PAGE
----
Auto Service World
News   December 17, 2003   by Auto Service World

Spectra Premium Reports Slight Decline in Sales


Spectra Premium Industries Inc., manufacturer of automobile, light-truck and heavy-duty truck aftermarket parts, has announced that its sales in the third quarter ended October 31, 2003, declined slightly, mainly due to currency fluctuations.
During the third quarter, consolidated sales stood at $57.9 million, a 4% decline over $60.2 million for the same period a year earlier, but if the company excludes the impact of the exchange rate variations, sales rose close to 3.7% for the third quarter.
Operating income remained stable at $3,179,000, compared to $3,121,000 a year earlier. Rationalization costs of $768,000 were incurred in the third quarter, compared to $219,000 a year earlier. These costs result from the termination of manufacturing activities in certain plants, on which the corporation continues to support fixed costs related to buildings, the reorganization of the distribution centers at the Boucherville, Que. and Stratford, Ont. plants, severance packages paid in relation to the rationalization program, and to the closure of regional distribution centers in the United States and in Canada.
For the third quarter, net income amounted to $1,480,000, compared to $1,529,000 a year earlier, and earnings per share were comparable to a year earlier at $0.05. For the first nine months of fiscal 2003-2004, consolidated sales stood at $182.2 million, a 2.3% decline over the $186.5 million generated the previous fiscal year.
If one excludes the impact of the exchange rate variations, sales rose close to 3.5% for the first nine months of the fiscal year. Net income for the first three quarters amounted to $4,893,000, or $0.15 per share, compared to $6,853,000, or $0.22 per share for the same period a year earlier. These results take into account rationalization costs of $2,498,000 for the first nine months of the fiscal year, compared to $722,000 for the same period a year earlier.
"Results of the third quarter are encouraging, as for the first time in the course of the past six quarters, we have successfully improved our operating income by 18%, if we exclude rationalization costs. These results were achieved despite difficult market conditions in the aftermarket, particularly for radiator sales, where competition remains intense and inventory levels in the different distribution networks are high, as a result of the sluggish summer season encountered in this industry in 2003.
"We are beginning to benefit from the pursuit of our integration and rationalization program, as our operating income margin increased by more than 1% during the quarter, if we exclude rationalization costs. Despite a very competitive environment, we continue to gain market share, as overall unit sales rose 5% on our main product lines this year," said Jacques Mombleau, president and chief executive officer of Spectra Premium.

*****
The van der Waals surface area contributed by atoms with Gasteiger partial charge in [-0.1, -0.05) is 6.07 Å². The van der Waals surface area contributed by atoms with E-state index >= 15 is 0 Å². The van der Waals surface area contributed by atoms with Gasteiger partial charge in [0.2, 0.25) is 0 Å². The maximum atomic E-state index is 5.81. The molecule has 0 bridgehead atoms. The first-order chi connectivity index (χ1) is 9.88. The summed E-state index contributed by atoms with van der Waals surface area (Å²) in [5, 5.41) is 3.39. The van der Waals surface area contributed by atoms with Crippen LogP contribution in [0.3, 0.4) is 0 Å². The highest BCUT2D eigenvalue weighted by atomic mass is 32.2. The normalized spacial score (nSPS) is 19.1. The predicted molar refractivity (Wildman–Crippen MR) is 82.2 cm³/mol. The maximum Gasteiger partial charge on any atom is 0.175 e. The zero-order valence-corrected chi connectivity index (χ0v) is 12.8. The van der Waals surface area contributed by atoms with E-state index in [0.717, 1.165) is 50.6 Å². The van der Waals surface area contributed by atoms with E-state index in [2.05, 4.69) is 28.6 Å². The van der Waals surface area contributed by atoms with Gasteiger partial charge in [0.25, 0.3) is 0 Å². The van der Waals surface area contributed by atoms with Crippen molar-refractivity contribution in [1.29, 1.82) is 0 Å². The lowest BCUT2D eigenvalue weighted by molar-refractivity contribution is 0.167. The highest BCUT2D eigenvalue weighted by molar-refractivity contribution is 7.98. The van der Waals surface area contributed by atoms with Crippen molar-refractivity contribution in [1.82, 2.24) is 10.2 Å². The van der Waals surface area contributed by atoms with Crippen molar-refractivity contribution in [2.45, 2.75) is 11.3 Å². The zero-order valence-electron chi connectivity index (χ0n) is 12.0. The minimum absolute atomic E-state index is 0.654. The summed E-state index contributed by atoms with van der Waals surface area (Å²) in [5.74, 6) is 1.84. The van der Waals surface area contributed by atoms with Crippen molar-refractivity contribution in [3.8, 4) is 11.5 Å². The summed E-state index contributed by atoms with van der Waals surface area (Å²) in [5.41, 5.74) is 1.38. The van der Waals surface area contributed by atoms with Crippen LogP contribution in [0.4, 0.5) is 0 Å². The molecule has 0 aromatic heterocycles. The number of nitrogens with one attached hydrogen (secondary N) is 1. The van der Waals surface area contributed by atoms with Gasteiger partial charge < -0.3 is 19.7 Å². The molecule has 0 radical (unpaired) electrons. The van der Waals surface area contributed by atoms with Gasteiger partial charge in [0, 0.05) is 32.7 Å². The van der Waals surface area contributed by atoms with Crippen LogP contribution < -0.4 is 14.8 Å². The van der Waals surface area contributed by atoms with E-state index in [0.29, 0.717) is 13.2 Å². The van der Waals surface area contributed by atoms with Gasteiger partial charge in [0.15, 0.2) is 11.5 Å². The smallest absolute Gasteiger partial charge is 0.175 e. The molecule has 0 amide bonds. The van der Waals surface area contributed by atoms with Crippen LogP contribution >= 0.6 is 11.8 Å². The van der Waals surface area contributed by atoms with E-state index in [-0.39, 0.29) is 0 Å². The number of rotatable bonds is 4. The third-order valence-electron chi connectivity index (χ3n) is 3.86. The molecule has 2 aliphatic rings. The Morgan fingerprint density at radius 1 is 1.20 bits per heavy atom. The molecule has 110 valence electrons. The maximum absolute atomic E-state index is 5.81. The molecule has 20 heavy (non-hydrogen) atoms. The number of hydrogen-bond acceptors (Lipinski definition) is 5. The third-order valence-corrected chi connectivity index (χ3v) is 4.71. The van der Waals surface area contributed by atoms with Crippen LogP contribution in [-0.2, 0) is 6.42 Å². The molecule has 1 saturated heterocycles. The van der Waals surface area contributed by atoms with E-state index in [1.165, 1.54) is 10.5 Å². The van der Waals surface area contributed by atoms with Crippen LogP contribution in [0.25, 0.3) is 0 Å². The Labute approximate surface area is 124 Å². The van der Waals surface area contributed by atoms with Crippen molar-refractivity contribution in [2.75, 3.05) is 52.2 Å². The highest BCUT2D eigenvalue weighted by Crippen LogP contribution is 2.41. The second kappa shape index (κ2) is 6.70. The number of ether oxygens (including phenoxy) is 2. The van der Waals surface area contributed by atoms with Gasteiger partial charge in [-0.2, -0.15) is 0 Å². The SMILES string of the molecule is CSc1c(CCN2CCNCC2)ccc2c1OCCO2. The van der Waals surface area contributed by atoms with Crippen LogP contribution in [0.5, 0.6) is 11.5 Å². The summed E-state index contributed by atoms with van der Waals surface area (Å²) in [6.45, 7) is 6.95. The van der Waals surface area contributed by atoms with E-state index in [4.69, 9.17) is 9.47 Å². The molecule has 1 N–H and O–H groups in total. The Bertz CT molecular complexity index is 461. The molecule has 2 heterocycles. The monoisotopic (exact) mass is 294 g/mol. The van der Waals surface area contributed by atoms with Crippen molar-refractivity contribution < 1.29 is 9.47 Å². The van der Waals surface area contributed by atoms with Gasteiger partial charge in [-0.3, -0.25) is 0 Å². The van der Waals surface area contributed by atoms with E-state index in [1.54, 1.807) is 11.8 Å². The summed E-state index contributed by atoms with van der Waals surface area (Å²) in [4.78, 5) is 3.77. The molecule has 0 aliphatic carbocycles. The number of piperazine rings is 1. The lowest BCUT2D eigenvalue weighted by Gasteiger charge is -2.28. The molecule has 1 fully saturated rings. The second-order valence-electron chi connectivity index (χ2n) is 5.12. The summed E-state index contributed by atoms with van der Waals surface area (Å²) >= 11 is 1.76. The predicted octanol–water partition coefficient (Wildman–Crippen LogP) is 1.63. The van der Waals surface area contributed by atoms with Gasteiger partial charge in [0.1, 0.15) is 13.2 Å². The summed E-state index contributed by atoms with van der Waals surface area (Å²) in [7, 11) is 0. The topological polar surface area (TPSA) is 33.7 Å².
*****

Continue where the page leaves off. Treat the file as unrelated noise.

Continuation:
The corporation refers to operating income before rationalization costs internally as a means to evaluate the financial and operational performance of its different business segments. Although this indicator is not a recognized measure to evaluate results, in accordance with Canadian generally accepted accounting principles, the corporation considers this indicator to be very useful to evaluate profitability of its activities.
The manufacturing division generated $38.7 million in sales, a 4.5% decline over the previous year. Excluding the impact of the exchange rate variations, this division generated a sales growth of close to 2% compared to a year earlier, as a result of OEM sales totalling $2.7 million during the quarter, compared to $340,000 for the same period a year earlier.
Operating income stood at $2,472,000, compared to $2,904,000 for the same period a year earlier. Rationalization costs of $665,000 were incurred in this division for the quarter, compared to $34,000 for the same period a year earlier. The pursuit of the integration and cost reduction program not only offset pricing pressure in the aftermarket and high manufacturing costs in the start-up of our OEM operations, but also enabled a 1.7% increase in the gross margin in this division for the third quarter.
This distribution division, which includes U.S. warehouse and European operations, generated $28.5 million in sales, compared to $31.8 million the previous year.
This shortfall is attributable to a drop in the conversion rate of U.S. sales and in Europe, as a result of a stronger Canadian dollar. In the U.S. warehouses, sales in U.S. dollars rose 5%, despite pricing pressure on the majority of product lines.
This sales growth in the U.S. market is attributable to an increase in fuel tank unit sales. Sales in the European operations declined by 9%, excluding the impact of the exchange rate variations, as a result of a drop in demand for the majority of product lines. Operating income reached $707,000 in this division, compared to $217,000 a year earlier. An increase in sales and a drop in selling, distribution and administrative expenses of close to $400,000 U.S. in the U.S. warehouses contributed to increased profitability in this division.
Rationalization costs of $103,000 were incurred during the quarter in this division, as a result of warehouse closures, compared to $185,000 a year earlier.


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